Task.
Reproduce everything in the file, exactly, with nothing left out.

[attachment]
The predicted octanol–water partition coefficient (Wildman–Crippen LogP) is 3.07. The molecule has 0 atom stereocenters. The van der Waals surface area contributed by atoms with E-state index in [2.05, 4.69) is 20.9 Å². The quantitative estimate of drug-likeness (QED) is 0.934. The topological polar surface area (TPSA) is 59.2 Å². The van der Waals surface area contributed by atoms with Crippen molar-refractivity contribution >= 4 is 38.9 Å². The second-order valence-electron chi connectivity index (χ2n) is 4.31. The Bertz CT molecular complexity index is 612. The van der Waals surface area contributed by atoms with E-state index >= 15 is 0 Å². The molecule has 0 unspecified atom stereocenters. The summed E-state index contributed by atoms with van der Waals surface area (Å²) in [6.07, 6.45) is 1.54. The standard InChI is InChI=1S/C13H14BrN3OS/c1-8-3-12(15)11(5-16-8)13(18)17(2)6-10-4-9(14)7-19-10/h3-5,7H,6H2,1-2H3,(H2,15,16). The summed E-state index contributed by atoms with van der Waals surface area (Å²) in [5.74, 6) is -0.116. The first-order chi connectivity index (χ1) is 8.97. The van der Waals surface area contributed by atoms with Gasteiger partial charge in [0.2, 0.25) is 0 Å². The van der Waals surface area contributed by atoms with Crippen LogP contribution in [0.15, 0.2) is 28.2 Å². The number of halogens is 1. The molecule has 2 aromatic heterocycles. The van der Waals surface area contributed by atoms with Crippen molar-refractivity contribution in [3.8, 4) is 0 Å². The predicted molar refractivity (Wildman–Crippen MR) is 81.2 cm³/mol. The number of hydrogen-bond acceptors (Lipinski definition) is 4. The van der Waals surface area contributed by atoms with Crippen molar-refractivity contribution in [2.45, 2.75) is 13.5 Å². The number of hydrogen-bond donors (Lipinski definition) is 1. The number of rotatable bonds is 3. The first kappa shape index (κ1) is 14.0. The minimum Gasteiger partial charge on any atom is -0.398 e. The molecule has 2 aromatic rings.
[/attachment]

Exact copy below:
The predicted octanol–water partition coefficient (Wildman–Crippen LogP) is 3.07. The molecule has 0 atom stereocenters. The van der Waals surface area contributed by atoms with E-state index in [2.05, 4.69) is 20.9 Å². The quantitative estimate of drug-likeness (QED) is 0.934. The topological polar surface area (TPSA) is 59.2 Å². The van der Waals surface area contributed by atoms with Crippen molar-refractivity contribution >= 4 is 38.9 Å². The second-order valence-electron chi connectivity index (χ2n) is 4.31. The Bertz CT molecular complexity index is 612. The van der Waals surface area contributed by atoms with E-state index >= 15 is 0 Å². The molecule has 0 unspecified atom stereocenters. The summed E-state index contributed by atoms with van der Waals surface area (Å²) in [6.07, 6.45) is 1.54. The standard InChI is InChI=1S/C13H14BrN3OS/c1-8-3-12(15)11(5-16-8)13(18)17(2)6-10-4-9(14)7-19-10/h3-5,7H,6H2,1-2H3,(H2,15,16). The summed E-state index contributed by atoms with van der Waals surface area (Å²) in [5.74, 6) is -0.116. The first-order chi connectivity index (χ1) is 8.97. The van der Waals surface area contributed by atoms with Gasteiger partial charge in [0.2, 0.25) is 0 Å². The van der Waals surface area contributed by atoms with Crippen LogP contribution in [0.15, 0.2) is 28.2 Å². The number of halogens is 1. The molecule has 2 aromatic heterocycles. The van der Waals surface area contributed by atoms with Crippen molar-refractivity contribution in [3.8, 4) is 0 Å². The predicted molar refractivity (Wildman–Crippen MR) is 81.2 cm³/mol. The number of hydrogen-bond acceptors (Lipinski definition) is 4. The van der Waals surface area contributed by atoms with Crippen molar-refractivity contribution in [2.45, 2.75) is 13.5 Å². The number of hydrogen-bond donors (Lipinski definition) is 1. The number of rotatable bonds is 3. The first kappa shape index (κ1) is 14.0. The minimum Gasteiger partial charge on any atom is -0.398 e. The molecule has 2 aromatic rings.